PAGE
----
Our specialty vehicles business is a small division of Winnebago Industries but one we are carefully assessing for increased investment. Additionally, as I'm sure you've all seen, earlier this month, we announced that Winnebago Industries acquired Chris-Craft, an iconic, recreational boatbuilder, enhancing our portfolio and diversifying our position as a premier outdoor lifestyle company. As you know, one of our key strategic priorities is profitably diversifying Winnebago Industries beyond the RV market. And we believe that Chris-Craft and the marine market are an ideal initial step toward doing so. The legendary Chris-Craft brand shares many similarities with our own heritage, Winnebago flagship brand. And Chris-Craft's strong brand, its high quality product line and premium position in the market make it a natural fit for us.

We believe the marine market has significant runway for growth and significant overlap with the RV market in terms of customer demographics, lifestyle, and ownership crossover. The marine industry is growing as well and increasingly attracting new boaters. We're very pleased to have the talented Chris-Craft employee team on board and look forward to continuing to drive improved profitability and shareholder value with a broader, more balanced portfolio of outdoor lifestyle products. We want Chris-Craft dealers, end customers, and employees to know that we intend to work very hard with the leadership team there to nurture this wonderful brand and grow its presence in the marine market in a disciplined yet exciting manner. With that, I'll wrap up my comments for today. I'm sure we'll have a few questions, and so, we'll get on with that soon.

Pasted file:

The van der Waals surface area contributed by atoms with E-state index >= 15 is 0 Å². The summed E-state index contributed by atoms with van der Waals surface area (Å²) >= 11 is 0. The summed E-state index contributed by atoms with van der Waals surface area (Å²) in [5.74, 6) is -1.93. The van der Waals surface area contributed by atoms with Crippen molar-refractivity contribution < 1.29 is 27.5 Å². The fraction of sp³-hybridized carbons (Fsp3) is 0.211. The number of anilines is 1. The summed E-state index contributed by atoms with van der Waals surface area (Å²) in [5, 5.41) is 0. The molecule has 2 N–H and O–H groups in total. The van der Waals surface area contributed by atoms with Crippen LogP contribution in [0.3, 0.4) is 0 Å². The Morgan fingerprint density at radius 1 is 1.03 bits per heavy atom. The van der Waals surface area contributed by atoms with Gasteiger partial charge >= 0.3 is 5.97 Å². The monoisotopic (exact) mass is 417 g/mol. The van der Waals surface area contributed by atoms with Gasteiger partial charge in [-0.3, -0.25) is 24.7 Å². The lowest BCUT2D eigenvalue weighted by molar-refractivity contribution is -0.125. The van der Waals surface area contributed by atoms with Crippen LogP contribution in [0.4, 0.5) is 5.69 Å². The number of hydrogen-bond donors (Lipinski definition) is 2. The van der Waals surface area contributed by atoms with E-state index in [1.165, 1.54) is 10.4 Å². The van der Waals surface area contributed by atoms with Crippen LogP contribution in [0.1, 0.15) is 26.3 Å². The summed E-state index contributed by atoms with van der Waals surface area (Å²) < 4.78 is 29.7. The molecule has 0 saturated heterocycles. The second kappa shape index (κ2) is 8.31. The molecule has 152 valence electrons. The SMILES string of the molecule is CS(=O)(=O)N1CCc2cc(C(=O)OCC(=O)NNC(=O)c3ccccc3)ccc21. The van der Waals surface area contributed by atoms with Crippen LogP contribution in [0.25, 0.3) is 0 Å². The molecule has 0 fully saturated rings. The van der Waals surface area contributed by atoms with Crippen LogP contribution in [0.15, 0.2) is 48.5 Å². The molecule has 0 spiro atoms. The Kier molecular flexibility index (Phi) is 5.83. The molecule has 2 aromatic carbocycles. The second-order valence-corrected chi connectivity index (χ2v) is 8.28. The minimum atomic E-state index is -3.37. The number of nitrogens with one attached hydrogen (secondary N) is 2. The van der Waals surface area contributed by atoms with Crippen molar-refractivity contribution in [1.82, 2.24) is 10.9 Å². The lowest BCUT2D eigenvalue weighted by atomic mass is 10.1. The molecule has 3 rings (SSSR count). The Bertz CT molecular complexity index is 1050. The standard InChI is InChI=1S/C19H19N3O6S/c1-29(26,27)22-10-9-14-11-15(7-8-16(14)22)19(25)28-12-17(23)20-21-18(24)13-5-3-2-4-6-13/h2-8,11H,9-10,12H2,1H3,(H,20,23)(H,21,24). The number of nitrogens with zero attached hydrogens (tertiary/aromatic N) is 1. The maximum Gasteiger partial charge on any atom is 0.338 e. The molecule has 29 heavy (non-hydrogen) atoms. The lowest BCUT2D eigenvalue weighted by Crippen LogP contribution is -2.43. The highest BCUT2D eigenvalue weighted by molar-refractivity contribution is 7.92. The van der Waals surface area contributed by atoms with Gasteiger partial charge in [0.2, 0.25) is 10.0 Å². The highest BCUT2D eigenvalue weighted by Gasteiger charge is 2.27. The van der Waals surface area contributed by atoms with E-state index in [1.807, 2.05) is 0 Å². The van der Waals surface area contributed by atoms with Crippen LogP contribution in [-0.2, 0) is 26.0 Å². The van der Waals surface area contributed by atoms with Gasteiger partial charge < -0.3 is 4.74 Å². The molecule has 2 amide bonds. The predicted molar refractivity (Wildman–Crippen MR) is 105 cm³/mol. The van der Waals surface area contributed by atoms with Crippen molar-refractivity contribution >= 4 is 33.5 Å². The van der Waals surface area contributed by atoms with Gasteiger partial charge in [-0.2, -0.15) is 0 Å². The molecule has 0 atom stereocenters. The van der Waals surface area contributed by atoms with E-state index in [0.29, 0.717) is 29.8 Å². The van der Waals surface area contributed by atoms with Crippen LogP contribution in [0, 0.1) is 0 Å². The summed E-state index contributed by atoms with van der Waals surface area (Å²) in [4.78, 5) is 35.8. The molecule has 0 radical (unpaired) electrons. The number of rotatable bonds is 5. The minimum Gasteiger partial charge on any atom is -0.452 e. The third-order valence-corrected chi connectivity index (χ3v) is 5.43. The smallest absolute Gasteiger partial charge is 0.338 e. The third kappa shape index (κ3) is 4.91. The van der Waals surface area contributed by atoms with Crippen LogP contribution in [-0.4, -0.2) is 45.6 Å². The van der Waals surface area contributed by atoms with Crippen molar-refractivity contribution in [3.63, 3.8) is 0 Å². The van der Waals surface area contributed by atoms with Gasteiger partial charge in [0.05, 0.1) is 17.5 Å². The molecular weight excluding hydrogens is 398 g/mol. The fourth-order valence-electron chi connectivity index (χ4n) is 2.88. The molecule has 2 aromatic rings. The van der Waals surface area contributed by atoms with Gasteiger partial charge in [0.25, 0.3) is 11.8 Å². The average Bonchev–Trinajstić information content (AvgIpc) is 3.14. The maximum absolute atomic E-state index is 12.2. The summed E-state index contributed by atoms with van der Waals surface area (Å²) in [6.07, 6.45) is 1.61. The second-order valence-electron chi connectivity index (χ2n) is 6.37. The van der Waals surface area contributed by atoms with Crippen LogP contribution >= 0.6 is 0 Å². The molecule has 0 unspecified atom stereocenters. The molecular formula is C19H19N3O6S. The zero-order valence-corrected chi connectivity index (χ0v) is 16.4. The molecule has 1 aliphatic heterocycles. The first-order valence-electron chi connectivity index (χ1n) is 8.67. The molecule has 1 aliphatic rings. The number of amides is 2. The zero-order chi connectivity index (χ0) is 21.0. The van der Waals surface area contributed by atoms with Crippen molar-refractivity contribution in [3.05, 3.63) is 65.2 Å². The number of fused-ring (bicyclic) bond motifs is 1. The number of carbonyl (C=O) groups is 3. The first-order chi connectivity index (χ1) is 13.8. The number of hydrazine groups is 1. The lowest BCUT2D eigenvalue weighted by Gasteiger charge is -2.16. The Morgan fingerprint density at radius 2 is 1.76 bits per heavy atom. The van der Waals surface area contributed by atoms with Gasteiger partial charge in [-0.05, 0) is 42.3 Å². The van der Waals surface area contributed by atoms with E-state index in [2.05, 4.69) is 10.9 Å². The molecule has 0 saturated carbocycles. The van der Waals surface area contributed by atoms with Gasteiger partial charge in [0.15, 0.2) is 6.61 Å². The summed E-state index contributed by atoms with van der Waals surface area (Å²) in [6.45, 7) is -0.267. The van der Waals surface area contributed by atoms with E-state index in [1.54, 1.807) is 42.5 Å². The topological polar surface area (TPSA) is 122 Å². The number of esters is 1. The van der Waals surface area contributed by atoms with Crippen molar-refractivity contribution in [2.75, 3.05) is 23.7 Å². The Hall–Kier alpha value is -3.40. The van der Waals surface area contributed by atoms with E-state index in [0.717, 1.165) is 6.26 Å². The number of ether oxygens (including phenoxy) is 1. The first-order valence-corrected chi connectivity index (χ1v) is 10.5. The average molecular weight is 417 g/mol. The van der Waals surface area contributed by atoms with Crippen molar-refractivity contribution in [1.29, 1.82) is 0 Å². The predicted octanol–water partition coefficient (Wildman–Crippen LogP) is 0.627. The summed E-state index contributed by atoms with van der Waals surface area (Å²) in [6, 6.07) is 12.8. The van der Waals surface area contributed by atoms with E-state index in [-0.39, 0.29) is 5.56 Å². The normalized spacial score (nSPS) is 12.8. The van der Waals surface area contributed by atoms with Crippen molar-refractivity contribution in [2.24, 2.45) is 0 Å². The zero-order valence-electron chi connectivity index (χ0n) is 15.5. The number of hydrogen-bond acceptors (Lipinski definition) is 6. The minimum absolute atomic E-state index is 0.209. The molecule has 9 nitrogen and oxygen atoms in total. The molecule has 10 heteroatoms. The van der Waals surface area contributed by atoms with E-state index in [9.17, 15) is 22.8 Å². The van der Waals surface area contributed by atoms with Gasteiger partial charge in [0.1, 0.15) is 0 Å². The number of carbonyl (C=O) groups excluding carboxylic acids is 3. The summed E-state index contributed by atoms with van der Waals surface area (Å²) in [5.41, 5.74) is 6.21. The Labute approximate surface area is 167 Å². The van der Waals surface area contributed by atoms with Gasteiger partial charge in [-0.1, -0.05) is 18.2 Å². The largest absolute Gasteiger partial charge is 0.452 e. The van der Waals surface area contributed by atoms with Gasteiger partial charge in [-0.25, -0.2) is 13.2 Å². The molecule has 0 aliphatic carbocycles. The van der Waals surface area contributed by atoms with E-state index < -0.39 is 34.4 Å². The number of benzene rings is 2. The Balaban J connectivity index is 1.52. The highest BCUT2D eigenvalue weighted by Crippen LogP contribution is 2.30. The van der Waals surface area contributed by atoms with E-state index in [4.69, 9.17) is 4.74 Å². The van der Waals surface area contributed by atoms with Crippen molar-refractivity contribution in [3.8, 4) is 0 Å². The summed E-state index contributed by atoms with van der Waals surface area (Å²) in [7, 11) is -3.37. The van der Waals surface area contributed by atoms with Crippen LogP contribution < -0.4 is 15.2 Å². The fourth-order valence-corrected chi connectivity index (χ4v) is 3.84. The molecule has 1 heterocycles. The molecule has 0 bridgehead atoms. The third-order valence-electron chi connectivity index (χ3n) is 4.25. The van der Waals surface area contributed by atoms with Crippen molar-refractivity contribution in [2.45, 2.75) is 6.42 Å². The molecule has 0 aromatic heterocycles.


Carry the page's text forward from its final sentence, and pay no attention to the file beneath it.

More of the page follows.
I would like to end, as I always do, by thanking all of our Winnebago Industries employees for their hard work during the quarter and for their continued commitment to providing all of our customers with high quality products and services. We have been working extremely hard here at the company to ensure our employees are shareholders and owners of Winnebago Industries and that we create further avenues for them to express how we can become an even better employer. At the end of the day, it will be our people that make all the difference in differentiating our value proposition for the end customers and our dealer partners. We are committed to ensuring our employees make our organization their preferred place to continue and finish their careers. Thanks very much for your time this morning. I wish all of you and all of the Winnebago Industries team a great and safe rest of your summer. We will now turn the line back over to the operator for questions.

Questions and Answers:

Operator